Different opinions are like different pieces in an orchestra. “They can all blend together. Sometimes someone takes the solo role and sometimes people are acting in a support position.”
But some Springdalians see things more simply. The woman working at the counter at Canyon Offerings on Main Street isn’t talking esoterics or amorphous community philosophy. She’s talking survival.
No, she won’t give her name. And no, she doesn’t think it’s a great idea to do the story: “Springdale, A Wonderful Place.”
Instead, she hopes it’s a story about “how scary it is to live here when you invest your life savings in a place and then it’s ruined by yuppies or whoever moves in.”
Her wish? “That you Wasatch Front people would stay up there and we will stay down here. The best thing we can do for Springdale is to keep our mouths shut.”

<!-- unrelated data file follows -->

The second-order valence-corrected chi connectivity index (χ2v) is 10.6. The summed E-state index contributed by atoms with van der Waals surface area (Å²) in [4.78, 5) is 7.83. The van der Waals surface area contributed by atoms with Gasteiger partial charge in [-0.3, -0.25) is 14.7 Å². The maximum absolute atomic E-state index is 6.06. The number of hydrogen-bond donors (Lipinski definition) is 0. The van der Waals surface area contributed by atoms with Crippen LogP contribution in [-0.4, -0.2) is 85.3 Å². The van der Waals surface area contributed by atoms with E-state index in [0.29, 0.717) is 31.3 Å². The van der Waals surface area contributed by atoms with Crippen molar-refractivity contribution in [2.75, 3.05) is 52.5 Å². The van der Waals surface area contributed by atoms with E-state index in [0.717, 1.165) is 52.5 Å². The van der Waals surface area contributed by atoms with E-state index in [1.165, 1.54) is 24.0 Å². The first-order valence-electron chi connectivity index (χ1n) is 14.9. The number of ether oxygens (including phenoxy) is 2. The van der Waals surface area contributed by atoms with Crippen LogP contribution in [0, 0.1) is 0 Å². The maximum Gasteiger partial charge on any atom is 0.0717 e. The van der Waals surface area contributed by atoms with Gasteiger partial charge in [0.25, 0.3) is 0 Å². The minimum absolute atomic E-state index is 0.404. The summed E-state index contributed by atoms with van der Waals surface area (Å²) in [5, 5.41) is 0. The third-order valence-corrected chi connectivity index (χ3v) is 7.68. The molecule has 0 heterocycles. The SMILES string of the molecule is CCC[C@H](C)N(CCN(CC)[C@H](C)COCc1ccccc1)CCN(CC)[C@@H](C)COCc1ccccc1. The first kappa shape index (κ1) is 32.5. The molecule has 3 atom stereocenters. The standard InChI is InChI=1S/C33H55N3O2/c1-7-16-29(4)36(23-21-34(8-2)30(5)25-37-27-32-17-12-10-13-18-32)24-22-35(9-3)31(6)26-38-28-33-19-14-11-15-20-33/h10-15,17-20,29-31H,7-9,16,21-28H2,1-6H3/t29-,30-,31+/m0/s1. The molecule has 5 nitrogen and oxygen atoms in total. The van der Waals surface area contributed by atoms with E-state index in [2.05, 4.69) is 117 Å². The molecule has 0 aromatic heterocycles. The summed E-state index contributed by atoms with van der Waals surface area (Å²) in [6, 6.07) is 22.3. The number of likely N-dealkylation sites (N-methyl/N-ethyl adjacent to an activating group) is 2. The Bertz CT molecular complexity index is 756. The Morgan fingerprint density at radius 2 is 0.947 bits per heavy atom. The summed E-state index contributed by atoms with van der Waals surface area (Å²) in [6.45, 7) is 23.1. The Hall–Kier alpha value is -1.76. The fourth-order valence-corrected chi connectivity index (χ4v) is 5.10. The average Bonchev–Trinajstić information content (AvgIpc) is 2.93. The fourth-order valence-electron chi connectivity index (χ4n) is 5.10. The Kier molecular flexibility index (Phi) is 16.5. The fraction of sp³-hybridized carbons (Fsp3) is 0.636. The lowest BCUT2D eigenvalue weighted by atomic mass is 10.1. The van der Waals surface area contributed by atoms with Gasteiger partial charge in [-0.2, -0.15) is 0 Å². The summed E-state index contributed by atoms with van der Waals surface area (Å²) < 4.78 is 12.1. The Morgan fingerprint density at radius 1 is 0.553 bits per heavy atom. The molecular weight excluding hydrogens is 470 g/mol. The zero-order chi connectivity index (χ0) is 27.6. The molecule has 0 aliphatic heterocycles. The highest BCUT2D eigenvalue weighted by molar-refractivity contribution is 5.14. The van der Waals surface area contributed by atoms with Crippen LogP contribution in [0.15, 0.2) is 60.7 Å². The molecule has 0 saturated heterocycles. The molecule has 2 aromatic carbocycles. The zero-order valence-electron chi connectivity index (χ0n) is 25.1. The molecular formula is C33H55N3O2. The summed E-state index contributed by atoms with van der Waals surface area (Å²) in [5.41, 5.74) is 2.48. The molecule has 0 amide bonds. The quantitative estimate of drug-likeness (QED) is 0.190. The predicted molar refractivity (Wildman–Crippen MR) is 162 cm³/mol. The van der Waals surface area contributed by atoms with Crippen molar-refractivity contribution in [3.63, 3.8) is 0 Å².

All opinions have value, says Mayor Bimstein. All voices are part of the community’s song. “I can see a way in which everyone has a part to play.”
That’s the way it’s always been here.
Elva Twitchell remembers the trees.
She grew up inside what is now Zion National Park. There were cedars and pinyon pines and juniper trees and she and other children explored every canyon and crevice. They looked for bird nests, but children knew never to touch a bird’s egg.
Her father, William Louis Crawford, had a farm there where he grew cherries, apples, nectarines, pecans and walnuts. Her father was known throughout the county for the size and sweetness of his watermelons.